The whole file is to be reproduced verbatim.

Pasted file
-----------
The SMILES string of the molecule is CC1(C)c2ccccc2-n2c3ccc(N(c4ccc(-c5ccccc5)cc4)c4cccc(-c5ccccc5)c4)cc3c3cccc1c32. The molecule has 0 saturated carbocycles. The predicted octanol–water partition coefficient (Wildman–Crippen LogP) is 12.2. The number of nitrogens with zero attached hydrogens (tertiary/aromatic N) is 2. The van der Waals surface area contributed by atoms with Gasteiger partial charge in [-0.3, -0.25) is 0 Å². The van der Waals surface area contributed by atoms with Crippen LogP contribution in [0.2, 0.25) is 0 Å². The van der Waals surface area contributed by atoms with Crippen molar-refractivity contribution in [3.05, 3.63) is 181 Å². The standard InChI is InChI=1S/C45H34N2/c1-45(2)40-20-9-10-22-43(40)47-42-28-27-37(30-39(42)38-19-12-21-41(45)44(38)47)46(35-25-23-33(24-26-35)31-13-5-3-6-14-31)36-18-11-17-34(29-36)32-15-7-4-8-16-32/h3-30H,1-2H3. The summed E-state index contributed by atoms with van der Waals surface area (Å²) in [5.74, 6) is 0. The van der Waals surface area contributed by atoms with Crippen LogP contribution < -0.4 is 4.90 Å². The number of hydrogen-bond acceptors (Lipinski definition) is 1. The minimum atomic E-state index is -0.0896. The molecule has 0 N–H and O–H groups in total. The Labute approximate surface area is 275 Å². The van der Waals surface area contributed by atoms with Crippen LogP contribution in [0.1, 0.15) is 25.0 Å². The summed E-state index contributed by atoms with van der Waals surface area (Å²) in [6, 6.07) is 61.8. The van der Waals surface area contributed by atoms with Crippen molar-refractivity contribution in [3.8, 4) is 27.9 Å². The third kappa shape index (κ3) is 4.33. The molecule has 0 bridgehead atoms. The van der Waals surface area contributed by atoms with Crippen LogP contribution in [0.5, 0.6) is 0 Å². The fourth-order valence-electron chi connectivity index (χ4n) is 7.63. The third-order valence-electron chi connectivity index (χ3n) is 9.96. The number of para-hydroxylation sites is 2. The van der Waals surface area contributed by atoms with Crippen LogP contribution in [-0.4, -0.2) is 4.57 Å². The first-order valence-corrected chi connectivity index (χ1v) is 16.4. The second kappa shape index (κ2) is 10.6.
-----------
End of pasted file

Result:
The SMILES string of the molecule is CC1(C)c2ccccc2-n2c3ccc(N(c4ccc(-c5ccccc5)cc4)c4cccc(-c5ccccc5)c4)cc3c3cccc1c32. The molecule has 0 saturated carbocycles. The predicted octanol–water partition coefficient (Wildman–Crippen LogP) is 12.2. The number of nitrogens with zero attached hydrogens (tertiary/aromatic N) is 2. The van der Waals surface area contributed by atoms with Gasteiger partial charge in [-0.3, -0.25) is 0 Å². The van der Waals surface area contributed by atoms with Crippen LogP contribution in [0.2, 0.25) is 0 Å². The van der Waals surface area contributed by atoms with Crippen molar-refractivity contribution in [3.05, 3.63) is 181 Å². The standard InChI is InChI=1S/C45H34N2/c1-45(2)40-20-9-10-22-43(40)47-42-28-27-37(30-39(42)38-19-12-21-41(45)44(38)47)46(35-25-23-33(24-26-35)31-13-5-3-6-14-31)36-18-11-17-34(29-36)32-15-7-4-8-16-32/h3-30H,1-2H3. The summed E-state index contributed by atoms with van der Waals surface area (Å²) in [5.74, 6) is 0. The van der Waals surface area contributed by atoms with Crippen LogP contribution < -0.4 is 4.90 Å². The number of hydrogen-bond acceptors (Lipinski definition) is 1. The minimum atomic E-state index is -0.0896. The molecule has 0 N–H and O–H groups in total. The Labute approximate surface area is 275 Å². The van der Waals surface area contributed by atoms with Crippen LogP contribution in [0.1, 0.15) is 25.0 Å². The summed E-state index contributed by atoms with van der Waals surface area (Å²) in [6, 6.07) is 61.8. The van der Waals surface area contributed by atoms with Crippen molar-refractivity contribution in [3.8, 4) is 27.9 Å². The third kappa shape index (κ3) is 4.33. The molecule has 0 bridgehead atoms. The van der Waals surface area contributed by atoms with Crippen LogP contribution in [0.5, 0.6) is 0 Å². The fourth-order valence-electron chi connectivity index (χ4n) is 7.63. The third-order valence-electron chi connectivity index (χ3n) is 9.96. The number of para-hydroxylation sites is 2. The van der Waals surface area contributed by atoms with Crippen LogP contribution in [-0.4, -0.2) is 4.57 Å². The first-order valence-corrected chi connectivity index (χ1v) is 16.4. The second kappa shape index (κ2) is 10.6.